Guided growth (of growth plates), also known as Epiphysiodesis

The alignment of your child's limb may be abnormal, and Kemble has recommended guided growth as a surgical option for treatment. This is also known as epiphysiodesis ("epiphysis" - growth plate; and "desis" - to tether). This can only be done if the growth plates are still open. 

A number of causes can lead to abnormal limb alignment. It can arise following trauma, infection, previous surgery, or sometimes no reason is identified. If the mal-alignment is not too great, and your child is young enough, then the power of the open growth plates can be harnessed to help correct the alignment. In principle, this works by slowing down one side of the growth plate that is growing relatively too fast, to allow the other side to catch up. A common question parents have is: "will this procedure make my child's arm/legs shorter?" In general, guided growth performed for alignment will have minimal impact on the length of the limb. This is because most procedures are either temporary or performed towards the end of growth, and affect only one side of the growth plate. Your child will also have multiple other growth plates in the operated limb which will continue to grow normally. 

 

The following is a schematic diagram of a guided growth procedure using plates and screws

Surgical Treatment:

Guided growth​ can be performed using several different techniques. The options are:

  1. guided growth using screws only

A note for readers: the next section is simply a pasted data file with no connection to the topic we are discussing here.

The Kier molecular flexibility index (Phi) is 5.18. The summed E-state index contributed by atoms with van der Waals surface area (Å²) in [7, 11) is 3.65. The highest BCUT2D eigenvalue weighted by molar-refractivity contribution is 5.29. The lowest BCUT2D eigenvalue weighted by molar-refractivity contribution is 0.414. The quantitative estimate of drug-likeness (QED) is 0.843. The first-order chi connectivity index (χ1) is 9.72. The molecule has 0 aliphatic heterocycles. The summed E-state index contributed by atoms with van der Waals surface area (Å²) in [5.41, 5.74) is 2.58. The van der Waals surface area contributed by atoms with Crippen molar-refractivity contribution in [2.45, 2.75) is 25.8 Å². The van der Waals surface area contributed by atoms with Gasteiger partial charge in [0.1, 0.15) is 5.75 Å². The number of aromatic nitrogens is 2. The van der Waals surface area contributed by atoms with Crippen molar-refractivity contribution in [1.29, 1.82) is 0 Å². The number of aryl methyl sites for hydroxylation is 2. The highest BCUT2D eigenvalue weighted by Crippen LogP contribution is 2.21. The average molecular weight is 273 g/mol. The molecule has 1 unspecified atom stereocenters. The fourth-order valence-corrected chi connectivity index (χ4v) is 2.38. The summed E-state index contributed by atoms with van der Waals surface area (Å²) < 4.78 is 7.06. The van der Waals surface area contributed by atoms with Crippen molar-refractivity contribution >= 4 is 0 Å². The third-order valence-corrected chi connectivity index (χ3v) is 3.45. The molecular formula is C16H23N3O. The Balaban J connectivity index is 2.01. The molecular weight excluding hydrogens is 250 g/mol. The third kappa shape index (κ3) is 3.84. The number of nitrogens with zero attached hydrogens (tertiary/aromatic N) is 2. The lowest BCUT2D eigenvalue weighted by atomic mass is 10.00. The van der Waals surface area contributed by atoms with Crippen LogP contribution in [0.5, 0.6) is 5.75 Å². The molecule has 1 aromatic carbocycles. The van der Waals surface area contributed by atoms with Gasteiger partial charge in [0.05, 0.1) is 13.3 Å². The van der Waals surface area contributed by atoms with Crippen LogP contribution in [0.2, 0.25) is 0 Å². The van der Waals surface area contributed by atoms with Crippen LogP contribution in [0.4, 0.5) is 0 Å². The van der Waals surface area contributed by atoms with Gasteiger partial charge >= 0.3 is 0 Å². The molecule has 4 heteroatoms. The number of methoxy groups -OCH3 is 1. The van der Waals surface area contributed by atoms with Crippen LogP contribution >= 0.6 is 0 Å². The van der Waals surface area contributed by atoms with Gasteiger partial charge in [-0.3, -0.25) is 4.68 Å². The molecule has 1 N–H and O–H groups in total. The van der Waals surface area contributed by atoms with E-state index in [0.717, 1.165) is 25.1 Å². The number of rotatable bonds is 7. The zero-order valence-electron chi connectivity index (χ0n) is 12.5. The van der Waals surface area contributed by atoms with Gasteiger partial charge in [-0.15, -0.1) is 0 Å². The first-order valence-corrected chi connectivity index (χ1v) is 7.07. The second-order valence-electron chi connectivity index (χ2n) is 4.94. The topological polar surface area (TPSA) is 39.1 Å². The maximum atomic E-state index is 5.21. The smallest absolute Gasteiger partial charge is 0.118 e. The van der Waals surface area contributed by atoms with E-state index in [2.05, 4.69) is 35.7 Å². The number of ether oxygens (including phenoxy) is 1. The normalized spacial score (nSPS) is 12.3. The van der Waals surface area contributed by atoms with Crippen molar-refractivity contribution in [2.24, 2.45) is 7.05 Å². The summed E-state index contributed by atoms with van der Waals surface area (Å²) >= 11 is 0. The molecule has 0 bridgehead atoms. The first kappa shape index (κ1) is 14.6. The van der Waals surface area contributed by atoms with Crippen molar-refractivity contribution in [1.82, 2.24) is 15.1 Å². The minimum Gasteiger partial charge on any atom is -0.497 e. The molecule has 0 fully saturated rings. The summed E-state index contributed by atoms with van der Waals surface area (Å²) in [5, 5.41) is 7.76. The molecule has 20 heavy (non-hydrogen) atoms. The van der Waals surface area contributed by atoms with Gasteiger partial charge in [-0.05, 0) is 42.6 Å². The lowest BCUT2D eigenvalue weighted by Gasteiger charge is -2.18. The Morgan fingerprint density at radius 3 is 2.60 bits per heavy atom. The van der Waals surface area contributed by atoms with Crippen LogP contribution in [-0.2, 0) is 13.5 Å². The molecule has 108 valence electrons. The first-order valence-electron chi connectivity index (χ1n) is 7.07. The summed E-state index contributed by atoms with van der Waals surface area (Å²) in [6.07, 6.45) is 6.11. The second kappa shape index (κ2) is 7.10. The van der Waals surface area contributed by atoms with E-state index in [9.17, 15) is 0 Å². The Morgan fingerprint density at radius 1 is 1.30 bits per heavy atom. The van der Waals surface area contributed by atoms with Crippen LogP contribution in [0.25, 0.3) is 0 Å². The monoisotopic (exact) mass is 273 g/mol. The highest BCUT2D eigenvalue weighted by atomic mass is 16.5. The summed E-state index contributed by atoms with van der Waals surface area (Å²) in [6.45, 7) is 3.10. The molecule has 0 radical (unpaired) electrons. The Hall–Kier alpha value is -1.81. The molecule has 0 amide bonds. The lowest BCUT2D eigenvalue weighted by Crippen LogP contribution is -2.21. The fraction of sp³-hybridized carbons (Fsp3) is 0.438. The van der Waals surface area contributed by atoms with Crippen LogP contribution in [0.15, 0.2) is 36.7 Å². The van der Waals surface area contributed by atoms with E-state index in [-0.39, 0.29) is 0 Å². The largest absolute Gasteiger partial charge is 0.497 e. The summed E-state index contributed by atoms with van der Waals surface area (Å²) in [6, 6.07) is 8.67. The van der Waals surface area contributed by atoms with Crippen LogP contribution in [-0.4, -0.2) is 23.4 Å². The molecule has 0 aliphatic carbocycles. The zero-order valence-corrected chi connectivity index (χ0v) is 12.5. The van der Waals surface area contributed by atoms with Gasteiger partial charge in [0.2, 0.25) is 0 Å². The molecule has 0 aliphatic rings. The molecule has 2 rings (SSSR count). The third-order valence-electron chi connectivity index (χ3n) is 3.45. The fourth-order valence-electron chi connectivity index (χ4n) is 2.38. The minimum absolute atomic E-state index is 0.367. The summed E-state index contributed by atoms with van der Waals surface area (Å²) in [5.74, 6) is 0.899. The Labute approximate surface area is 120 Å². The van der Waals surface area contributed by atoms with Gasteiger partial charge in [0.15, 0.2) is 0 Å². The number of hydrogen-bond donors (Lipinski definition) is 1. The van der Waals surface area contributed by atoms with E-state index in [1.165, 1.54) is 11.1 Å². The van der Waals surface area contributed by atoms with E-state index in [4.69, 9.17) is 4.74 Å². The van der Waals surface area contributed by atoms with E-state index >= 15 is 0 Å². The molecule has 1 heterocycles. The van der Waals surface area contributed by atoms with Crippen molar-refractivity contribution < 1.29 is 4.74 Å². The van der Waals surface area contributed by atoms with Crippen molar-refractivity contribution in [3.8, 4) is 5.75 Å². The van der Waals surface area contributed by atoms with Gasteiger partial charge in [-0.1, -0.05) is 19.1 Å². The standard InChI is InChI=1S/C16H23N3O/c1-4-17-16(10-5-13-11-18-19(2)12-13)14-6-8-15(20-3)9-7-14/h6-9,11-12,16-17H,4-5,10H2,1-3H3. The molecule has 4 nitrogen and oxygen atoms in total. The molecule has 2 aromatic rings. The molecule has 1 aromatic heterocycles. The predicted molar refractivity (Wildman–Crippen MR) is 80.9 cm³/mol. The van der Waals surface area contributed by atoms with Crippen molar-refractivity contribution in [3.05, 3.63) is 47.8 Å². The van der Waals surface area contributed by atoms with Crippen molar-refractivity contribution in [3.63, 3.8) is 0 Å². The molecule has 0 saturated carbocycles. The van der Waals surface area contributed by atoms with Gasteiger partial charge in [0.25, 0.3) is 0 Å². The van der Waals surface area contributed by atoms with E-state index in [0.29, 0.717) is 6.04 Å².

2. guided growth using plate and screw construct (sometimes called "8-plates" or "H-plates")

  3. guided growth by drilling without metal implants. 

 

Kemble will choose the technique that is most appropriate for your child. This depends on the age of your child, the magnitude of alignment problem, the underlying cause, and the location of the alignment problem.

Post-operative Management

  • It is normal to have some tingling, numbness or weakness following your procedure. This is often due to a nerve block performed preoperatively to help with your child's pain, or with postoperatively injected local anaesthesia. This will wear off in the first day or two.

  • It is very important post-operatively that your child works with your therapist immediately in trying to regain motion. In most situations, the joint will need to start moving immediately post-operatively.

  • Please keep your dressing/bandage dry. You may use a plastic bag tied above the elbow to prevent the dressing/wound from getting wet during shower/bathing

  • You may remove the outer bandage after 3 days. there will still be dressing on underneath.

  • Around 2 weeks following surgery, you should have your child's wound checked. 

Recovery

  • After the wound has been checked, and if this has all healed well, then you may leave the wound open and allow your child to get it wet in showers/swimming pools etc

  • Usually, there is no weightbearing or movement restrictions following guided-growth surgery. However, sports should be avoided for the first 2 weeks. 

  • Because growth plates are generally located at areas of bony prominence around the body, any plates and screws positioned on growth plates can also feel prominent. It is normal to be able to feel the hardware under the skin once the wound has healed, and this may sometimes cause some discomfort. In general, if hardware has been implanted, Kemble will organize for it to be removed once correction has been achieved. 

What to look out for

  • Continued drainage from the wounds that does not stop after 1 week

  • Suddenly deterioration in pain when previously pain has been improving

  • If any of the above is noted, please contact Dr Kemble Wang's team. 

©2020 Kemble Wang Orthopaedics

 

Disclaimer: All information provided on this webpage should be considered as general guidelines. Actual practice and (expected) outcomes may differ in your case. The contents has been created online for information purposes only. It is not intended to be a substitute for professional medical advice.